The most significant legislation to pass during Winston's first term was the Education Act of 1854, which began state aid for free public schools. Sponsored by Mobile representative Alexander B. Meek and fashioned after Mobile County's school system, the act provided for the state to divide $100,000 a year among the counties and allowed counties to collect real estate and personal property taxes for educational purposes. The act also created a state superintendent of education and was later amended to establish county superintendents. The state's timing was unfortunate, and little progress was made before the Civil War began.
Winston's stand against using public monies to subsidize private corporations was popular with the voters, most of whom were small farmers who wanted to keep taxes and state expenditures as low as possible. He easily won reelection in 1855. Indeed, more ballots were cast for him than for any antebellum governor of Alabama. A triumphant Winston told the legislature in November that he looked forward to restricting state government to the limited activities espoused by his supporters. The pro-railroad forces, however, redoubled their efforts in the legislature and passed a host of bills dealing with grants of corporate privilege and the lending of state funds. Winston vetoed most of these bills. Even when the legislature overturned some of his vetoes, he found ways to block the use of state funds for internal improvements.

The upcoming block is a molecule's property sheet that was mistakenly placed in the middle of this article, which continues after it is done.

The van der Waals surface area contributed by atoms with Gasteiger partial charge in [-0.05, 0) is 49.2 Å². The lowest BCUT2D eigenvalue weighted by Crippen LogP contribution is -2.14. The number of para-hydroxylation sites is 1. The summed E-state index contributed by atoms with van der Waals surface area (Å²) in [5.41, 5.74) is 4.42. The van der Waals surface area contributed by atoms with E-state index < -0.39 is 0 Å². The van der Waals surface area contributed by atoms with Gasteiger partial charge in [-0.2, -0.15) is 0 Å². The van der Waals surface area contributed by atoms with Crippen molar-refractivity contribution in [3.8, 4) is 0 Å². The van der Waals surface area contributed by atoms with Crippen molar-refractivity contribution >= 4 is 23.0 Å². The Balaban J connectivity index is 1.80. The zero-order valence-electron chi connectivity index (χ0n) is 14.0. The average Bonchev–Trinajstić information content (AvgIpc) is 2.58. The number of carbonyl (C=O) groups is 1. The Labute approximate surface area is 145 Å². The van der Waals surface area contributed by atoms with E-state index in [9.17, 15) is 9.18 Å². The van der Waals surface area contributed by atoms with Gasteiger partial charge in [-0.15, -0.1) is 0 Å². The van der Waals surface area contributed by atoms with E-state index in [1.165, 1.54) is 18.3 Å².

Winston's anti-corporate stand on behalf of the people's money made him an undeniable popular hero, but it cost him the party support he needed to gain a U.S. Senate seat in 1857. By derailing the promotional agenda so obviously favored by the railroad and commercial interests in the Democratic Party, he had alienated key party supporters. These Democrats succeeded in keeping Winston out of the Senate, and in 1859 they pushed a railroad bill through the legislature that provided the general aid Winston had so staunchly opposed. Passage of this bill established a precedent for state aid to railroads that would be important during the Reconstruction Era.